After we spend a quarter hour or so in the steam room or sauna, we head down the concrete steps into the big pool and gasp when the waves strike. Still, the point is to cool down so we can go back to the heat, so while Jerry swims from one side to the other, I lie back and immerse myself, enjoying the feel of the smooth stones under my feet. I learned to swim once, when I was about ten, but I’m not good at it, and fortunately at The Plunge, I don’t have to be.

Evans Plunge exterior in early days

History:

The Evans Plunge is probably the oldest tourist attraction in the Black Hills, originally built in 1890, but the modernized facility is sparkling with light, bright tiles, and smooth natural pebbles. According to ultimatewaterpark.com, it remains the world’s largest warm water indoor swimming pool and waterpark.

Evans Plunge around 1891

The park is owned and operated by the City, and open year round (with some specific exceptions) at 1145 N. River Street in Hot Springs, an hour south of Rapid City. General admission for a day is $14, but various rates apply for seniors, for long-term admission, and other possibilities allowing a cheaper experience.

Those exceptions: the Plunge is usually closed for a week or so in February for cleaning, and is not open on Tuesdays. Otherwise, the hours are generous, winter and summer. Call 605-745-5165 for details, or look at www.evansplunge.com.

Besides the pool, the building houses a weight room with every kind of exercise machine I’ve ever seen, and a few more, as well as a cardio room and a spinning room, with spinning classes on particular days. You can enjoy water basketball and volleyball, water aerobics, and “Boot Camp” water aerobics from September to May, as well as arthritic water aerobics. Besides all this, the website indicates Open Golf, with a net set up to catch the balls during cold weather. And there’s talk of introducing yoga classes!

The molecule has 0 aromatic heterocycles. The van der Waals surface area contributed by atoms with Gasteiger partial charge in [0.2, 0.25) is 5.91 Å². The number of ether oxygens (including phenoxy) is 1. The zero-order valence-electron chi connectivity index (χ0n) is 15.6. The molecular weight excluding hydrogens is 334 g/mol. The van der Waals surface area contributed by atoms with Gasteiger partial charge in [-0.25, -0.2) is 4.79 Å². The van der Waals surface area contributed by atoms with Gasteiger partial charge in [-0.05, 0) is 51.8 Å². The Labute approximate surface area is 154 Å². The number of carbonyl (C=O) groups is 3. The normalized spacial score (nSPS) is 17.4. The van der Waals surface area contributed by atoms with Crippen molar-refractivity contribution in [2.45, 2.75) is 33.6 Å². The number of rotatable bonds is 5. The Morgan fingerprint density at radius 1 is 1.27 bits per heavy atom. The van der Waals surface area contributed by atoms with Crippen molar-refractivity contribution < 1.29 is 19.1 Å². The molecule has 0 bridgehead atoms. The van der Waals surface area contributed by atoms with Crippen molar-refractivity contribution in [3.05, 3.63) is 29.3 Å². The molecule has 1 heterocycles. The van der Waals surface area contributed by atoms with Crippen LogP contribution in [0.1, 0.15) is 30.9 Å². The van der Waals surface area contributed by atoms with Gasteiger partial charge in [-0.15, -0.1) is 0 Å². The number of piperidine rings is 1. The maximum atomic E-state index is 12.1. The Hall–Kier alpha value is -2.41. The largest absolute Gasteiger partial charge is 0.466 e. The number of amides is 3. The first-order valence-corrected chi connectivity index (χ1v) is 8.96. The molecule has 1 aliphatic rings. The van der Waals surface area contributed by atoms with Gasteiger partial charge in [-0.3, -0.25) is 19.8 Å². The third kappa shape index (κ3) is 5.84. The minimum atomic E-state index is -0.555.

Evans Plunge outside poolIn warm weather, the outdoor pool is also open, featuring another slide. Food and beverages are available, as is a gift shop, and no doubt the place bubbles with happy tourists.

We probably won’t be going to the Plunge much after the weather warms up. But while the temperature drops to the teens or twenties every night, I’ll keep my Plunge tote packed with towels, swim suit, and quarters for the lockers.

Oh yes: underwear, so I don’t have to wear the wet suit home.

With our day pass, we’ll likely spend several mornings steaming and enjoying the sauna, have lunch, and then debate whether to go again before we head home. Last time the desire for naps won out, but maybe we can stay awake longer next time.

Maybe I’ll see you there!

Linda M. Hasselstrom
Windbreak House Writing Retreats
Hermosa, South Dakota

© 2018, Linda M. Hasselstrom

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The Skunk Minuet